Warm Tofu with Soy Sauce, Ginger, and Scallion

Warm tofu with soy sauce, ginger, and scallion is a lovely dish to serve as spring turns to summer. Comforting yet still light, squares of tofu are seasoned with warming ginger and the umami punch of soy.

A black bowl with a block of warm tofu with soy sauce, ginger, and scallion garnish.

Adapted from Rika Yukimasa | Rika’s Modern Japanese Home Cooking | Rizzoli, 2020

While silken tofu is served chilled, momen (medium-firm) tofu is often gently warmed, which brings out its sweet flavor. Warm tofu is popular comfort food during Japan’s cold winters.–Rika Yukimasa

WHAT IS MOMEN TOFU?

Momen (or medium) tofu, is firmer than silken tofu and richer in taste. It’s denser—it’s been pressed to extract more of the water moisture you’d find in softer tofu. This means that it’s a little coarser in texture, but also richer in nutrients, than silken tofu. Because of its firm texture, momen tofu makes a better choice for any dish that is stirred or warmed.  It’s also the best choice for any deep-fried tofu dish.

Warm Tofu with Soy Sauce, Ginger, and Scallion

A black bowl with a block of warm tofu with soy sauce, ginger, and scallion garnish.
If you want to up the umami, add a piece of kombu to the water when warming the tofu.
Rika Yukimasa

Prep 10 mins
Cook 10 mins
Total 20 mins
Appetizer
Japanese
4 servings
85 kcal
No ratings yet
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Ingredients 

  • 2 cups plus 2 tablespoons water
  • 1 teaspoon kosher salt or sea salt
  • One (12-ounce) block momen (medium-firm) tofu cut into 8 cubes
  • 1 tablespoon regular or low-sodium soy sauce
  • 2 teaspoons granulated sugar
  • 1 teaspoon mirin
  • 1 scallion minced
  • Grated ginger to taste

Directions
 

  • To a saucepan, add 2 cups of water and the salt. Put the tofu cubes in the liquid and place over medium heat. When the water starts to boil, reduce the heat to low and simmer gently for 7 minutes.
  • Meanwhile, in a small bowl, add the soy sauce, sugar, mirin, and 2 tablespoons of water, whisk until the sugar is dissolved.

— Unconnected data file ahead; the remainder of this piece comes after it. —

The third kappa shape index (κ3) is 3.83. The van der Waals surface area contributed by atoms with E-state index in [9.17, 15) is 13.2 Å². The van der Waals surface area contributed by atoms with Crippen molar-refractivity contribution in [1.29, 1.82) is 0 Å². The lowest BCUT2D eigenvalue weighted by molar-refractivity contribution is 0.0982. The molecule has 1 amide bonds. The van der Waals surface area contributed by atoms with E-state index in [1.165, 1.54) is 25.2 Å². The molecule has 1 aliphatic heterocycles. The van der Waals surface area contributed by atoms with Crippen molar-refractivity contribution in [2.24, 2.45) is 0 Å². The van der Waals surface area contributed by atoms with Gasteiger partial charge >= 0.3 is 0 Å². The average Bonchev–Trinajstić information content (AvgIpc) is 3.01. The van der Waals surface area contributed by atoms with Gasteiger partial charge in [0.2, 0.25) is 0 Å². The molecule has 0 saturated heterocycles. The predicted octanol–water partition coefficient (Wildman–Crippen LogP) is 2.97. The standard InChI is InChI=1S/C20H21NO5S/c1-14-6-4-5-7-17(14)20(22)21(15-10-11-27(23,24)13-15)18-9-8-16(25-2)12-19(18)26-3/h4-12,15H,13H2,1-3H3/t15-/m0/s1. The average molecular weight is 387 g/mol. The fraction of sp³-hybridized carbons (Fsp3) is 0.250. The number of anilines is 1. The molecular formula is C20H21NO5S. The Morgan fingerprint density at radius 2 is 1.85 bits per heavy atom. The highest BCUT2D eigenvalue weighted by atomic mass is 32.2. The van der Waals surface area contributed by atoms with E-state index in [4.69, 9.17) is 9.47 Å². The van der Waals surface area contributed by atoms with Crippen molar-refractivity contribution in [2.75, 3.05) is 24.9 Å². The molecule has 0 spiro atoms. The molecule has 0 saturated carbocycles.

• Divvy the tofu between plates, drizzle the sauce over the tofu, scatter the scallion and ginger on top, and serve.
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Show Nutrition

Serving: 1portionCalories: 85kcal (4%)Carbohydrates: 5g (2%)Protein: 8g (16%)Fat: 4g (6%)Saturated Fat: 1g (6%)Sodium: 853mg (37%)Potassium: 18mg (1%)Fiber: 1g (4%)Sugar: 3g (3%)Vitamin A: 30IU (1%)Vitamin C: 1mg (1%)Calcium: 114mg (11%)Iron: 1mg (6%)

Recipe Testers' Reviews

This is a perfect small meal and definitely a comfort food which I didn't have a name for. I've often made a cold version of this, based roughly on agedashi, but not warmed as this, gently in a saline bath. I included a piece of kombu, which does add umami (and a taste of the sea) to the tofu. I used half a block of medium-firm tofu (for two people, about half a package) and the full amount of saltwater + kombu, which covered the blocks for the simmering time. A half recipe of the soy & mirin sauce is easy to prep in a few minutes while the tofu is cooking.

This is such a delicate and simple preparation of warm tofu with soy sauce, ginger, and scallion, where really good tofu definitely shines. In all honesty, I could make this with firm or extra firm and be almost as happy. My own version, based only on my imagination and a love for ginger, often is served on a bed of paper-thin cucumber and carrots or radishes, sometimes adding microplaned carrot to the ginger for flavor and color, but this recipe is pretty darn perfect!

This dish was surprisingly tasty! I had thought that it might be too sweet because of the amount of sugar but it wasn't. None of the ingredients took over the dish, they blended well together. I can see how this is a popular dish to have in Japan in the winter. I feel sorry for people that don't like tofu because of its texture (like my boyfriend) because they're missing out on some serious flavor with this warm tofu with soy sauce, ginger, and scallion! More for me.


Originally published May 27, 2021

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